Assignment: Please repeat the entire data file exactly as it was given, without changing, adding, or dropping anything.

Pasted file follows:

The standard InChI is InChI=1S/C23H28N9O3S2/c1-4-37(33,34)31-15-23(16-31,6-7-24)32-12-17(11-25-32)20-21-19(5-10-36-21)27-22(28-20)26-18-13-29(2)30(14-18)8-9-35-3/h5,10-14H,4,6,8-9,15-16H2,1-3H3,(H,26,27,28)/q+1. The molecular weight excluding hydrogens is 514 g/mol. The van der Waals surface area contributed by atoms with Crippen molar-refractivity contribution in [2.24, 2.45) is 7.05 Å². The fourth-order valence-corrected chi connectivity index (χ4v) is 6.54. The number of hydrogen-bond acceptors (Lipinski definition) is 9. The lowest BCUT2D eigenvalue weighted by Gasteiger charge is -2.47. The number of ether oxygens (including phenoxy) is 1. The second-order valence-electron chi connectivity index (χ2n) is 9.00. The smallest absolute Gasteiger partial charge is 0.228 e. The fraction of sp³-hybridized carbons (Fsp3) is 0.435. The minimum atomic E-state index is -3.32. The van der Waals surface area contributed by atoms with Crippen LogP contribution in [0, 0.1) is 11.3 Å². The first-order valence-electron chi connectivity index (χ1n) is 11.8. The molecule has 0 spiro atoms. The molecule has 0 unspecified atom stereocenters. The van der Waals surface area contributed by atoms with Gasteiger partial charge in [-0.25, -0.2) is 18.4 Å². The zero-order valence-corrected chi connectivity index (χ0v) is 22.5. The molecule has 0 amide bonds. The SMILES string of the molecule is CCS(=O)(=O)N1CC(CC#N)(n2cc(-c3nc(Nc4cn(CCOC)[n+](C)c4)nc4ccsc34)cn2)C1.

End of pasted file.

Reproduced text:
The standard InChI is InChI=1S/C23H28N9O3S2/c1-4-37(33,34)31-15-23(16-31,6-7-24)32-12-17(11-25-32)20-21-19(5-10-36-21)27-22(28-20)26-18-13-29(2)30(14-18)8-9-35-3/h5,10-14H,4,6,8-9,15-16H2,1-3H3,(H,26,27,28)/q+1. The molecular weight excluding hydrogens is 514 g/mol. The van der Waals surface area contributed by atoms with Crippen molar-refractivity contribution in [2.24, 2.45) is 7.05 Å². The fourth-order valence-corrected chi connectivity index (χ4v) is 6.54. The number of hydrogen-bond acceptors (Lipinski definition) is 9. The lowest BCUT2D eigenvalue weighted by Gasteiger charge is -2.47. The number of ether oxygens (including phenoxy) is 1. The second-order valence-electron chi connectivity index (χ2n) is 9.00. The smallest absolute Gasteiger partial charge is 0.228 e. The fraction of sp³-hybridized carbons (Fsp3) is 0.435. The minimum atomic E-state index is -3.32. The van der Waals surface area contributed by atoms with Crippen LogP contribution in [0, 0.1) is 11.3 Å². The first-order valence-electron chi connectivity index (χ1n) is 11.8. The molecule has 0 spiro atoms. The molecule has 0 unspecified atom stereocenters. The van der Waals surface area contributed by atoms with Gasteiger partial charge in [-0.25, -0.2) is 18.4 Å². The zero-order valence-corrected chi connectivity index (χ0v) is 22.5. The molecule has 0 amide bonds. The SMILES string of the molecule is CCS(=O)(=O)N1CC(CC#N)(n2cc(-c3nc(Nc4cn(CCOC)[n+](C)c4)nc4ccsc34)cn2)C1.